The burn up chart:
When our goal is one of completion, even within a specified time frame, and we want to track the progress and the amount of work we can do, we may want to use a burn up chart.
For example - converting leads into opportunities as compared to the monthly goal for the sales department.
In this case, turning a lead into an opportunity is a long process involving many hands and operations. Visualizing the amount of contracts signed is a huge motivator for a team to keep driving towards the goal.
Knowing the rate of change enables us to use the early feedback coming from the chart to take action and project the lines forward in time.
So both burn up and a burn down charts encourage teams to get things done.
      We can use each of them on the same project. Each reflecting a different scope or process and each is valuable for encouraging continues improvement.
      They are both visibility tools – and as we know, visibility is a powerful tool in getting things done.
      They both reflect reality as it changes. Reality = the process of work we set to get from point A to point Z.
       They are both dynamic enough to reflect a decision or process change immediately.
For example : Yesterday we had a rank of 50. Due to market changes, we made a small change - and that is immediately reflected. Early feedback enables us to review our decisions.
      All of the above acts as good motivators towards success – our ability to see and control the flow of events play a curtail rule here in getting things done.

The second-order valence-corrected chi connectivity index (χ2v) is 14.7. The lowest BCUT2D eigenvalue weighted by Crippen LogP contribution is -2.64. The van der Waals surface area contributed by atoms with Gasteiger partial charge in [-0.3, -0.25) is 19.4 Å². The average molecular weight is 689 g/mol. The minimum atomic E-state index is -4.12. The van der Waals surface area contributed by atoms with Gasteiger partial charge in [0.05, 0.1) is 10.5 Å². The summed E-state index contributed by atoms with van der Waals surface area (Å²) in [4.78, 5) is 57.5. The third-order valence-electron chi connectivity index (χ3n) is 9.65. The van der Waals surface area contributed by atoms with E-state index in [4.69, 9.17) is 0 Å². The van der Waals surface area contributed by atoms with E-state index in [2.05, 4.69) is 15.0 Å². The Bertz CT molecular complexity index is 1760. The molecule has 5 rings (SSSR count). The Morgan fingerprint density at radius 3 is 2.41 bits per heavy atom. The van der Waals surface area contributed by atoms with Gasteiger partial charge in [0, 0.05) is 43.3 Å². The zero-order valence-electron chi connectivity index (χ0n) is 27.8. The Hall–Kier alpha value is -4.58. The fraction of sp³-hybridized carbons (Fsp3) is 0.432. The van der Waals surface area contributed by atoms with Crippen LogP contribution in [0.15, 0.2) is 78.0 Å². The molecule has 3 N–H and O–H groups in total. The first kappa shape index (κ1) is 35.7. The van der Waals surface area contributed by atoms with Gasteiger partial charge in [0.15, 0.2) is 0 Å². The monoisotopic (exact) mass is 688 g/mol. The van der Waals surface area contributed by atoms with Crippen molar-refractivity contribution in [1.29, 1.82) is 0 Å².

November 17, 2012

Scrum for everyone! What is scrum In a nutshell ?

Well, I think we already realized that scrum can be used almost for any project anywhere…
So here is a short scrum framework technical description that those, ‘Non IT’ guys may use as well.

Scrum' Is an Innovative Approach to Getting Work Done:
Scrum is an agile framework for completing complex projects. Scrum originally was formalized for software development projects, but works well for any complex, innovative scope of work. The possibilities are endless. The Scrum framework is deceptively simple.’

 Scrum is based on the following main principles:
  1. Interactive and incremental process.
  2. Team self organized based approach.
  3. Adapting to change.
  4. Cooperation and communication is key.
  5. Adapting and following the Agile manifesto and principles
Scrum is one of the Agile practices, based on implementing the Agile manifesto and principles.

The Scrum framework in a nutshell:

A generic Scrum framework looks like this:

Backlog:  The wish list that includes all the things we need to do, ordered by value for top 5-10 only
Sprint backlog: All those things we wish to do in the immediate next execution time frame (sprint) , ordered by value, divided to operative tasks ,and estimated/sized.